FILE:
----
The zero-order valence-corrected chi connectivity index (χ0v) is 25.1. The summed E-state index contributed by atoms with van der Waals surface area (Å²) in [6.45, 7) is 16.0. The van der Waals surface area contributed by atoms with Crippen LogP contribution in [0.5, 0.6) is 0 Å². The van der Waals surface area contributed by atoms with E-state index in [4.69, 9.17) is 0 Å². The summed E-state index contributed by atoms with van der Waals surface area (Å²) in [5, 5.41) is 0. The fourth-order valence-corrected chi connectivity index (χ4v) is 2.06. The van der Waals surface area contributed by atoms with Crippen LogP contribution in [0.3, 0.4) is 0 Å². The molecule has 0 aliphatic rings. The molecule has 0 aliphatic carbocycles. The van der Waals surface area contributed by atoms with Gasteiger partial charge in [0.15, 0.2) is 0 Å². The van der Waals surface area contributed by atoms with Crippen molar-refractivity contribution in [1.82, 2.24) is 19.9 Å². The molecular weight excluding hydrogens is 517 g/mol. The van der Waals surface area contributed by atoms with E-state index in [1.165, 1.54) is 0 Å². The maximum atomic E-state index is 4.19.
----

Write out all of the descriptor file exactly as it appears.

The zero-order valence-corrected chi connectivity index (χ0v) is 25.1. The summed E-state index contributed by atoms with van der Waals surface area (Å²) in [6.45, 7) is 16.0. The van der Waals surface area contributed by atoms with Crippen LogP contribution in [0.5, 0.6) is 0 Å². The van der Waals surface area contributed by atoms with E-state index in [4.69, 9.17) is 0 Å². The summed E-state index contributed by atoms with van der Waals surface area (Å²) in [5, 5.41) is 0. The fourth-order valence-corrected chi connectivity index (χ4v) is 2.06. The van der Waals surface area contributed by atoms with Crippen LogP contribution in [0.3, 0.4) is 0 Å². The molecule has 0 aliphatic rings. The molecule has 0 aliphatic carbocycles. The van der Waals surface area contributed by atoms with Gasteiger partial charge in [0.15, 0.2) is 0 Å². The van der Waals surface area contributed by atoms with Crippen molar-refractivity contribution in [1.82, 2.24) is 19.9 Å². The molecular weight excluding hydrogens is 517 g/mol. The van der Waals surface area contributed by atoms with E-state index in [1.165, 1.54) is 0 Å². The maximum atomic E-state index is 4.19.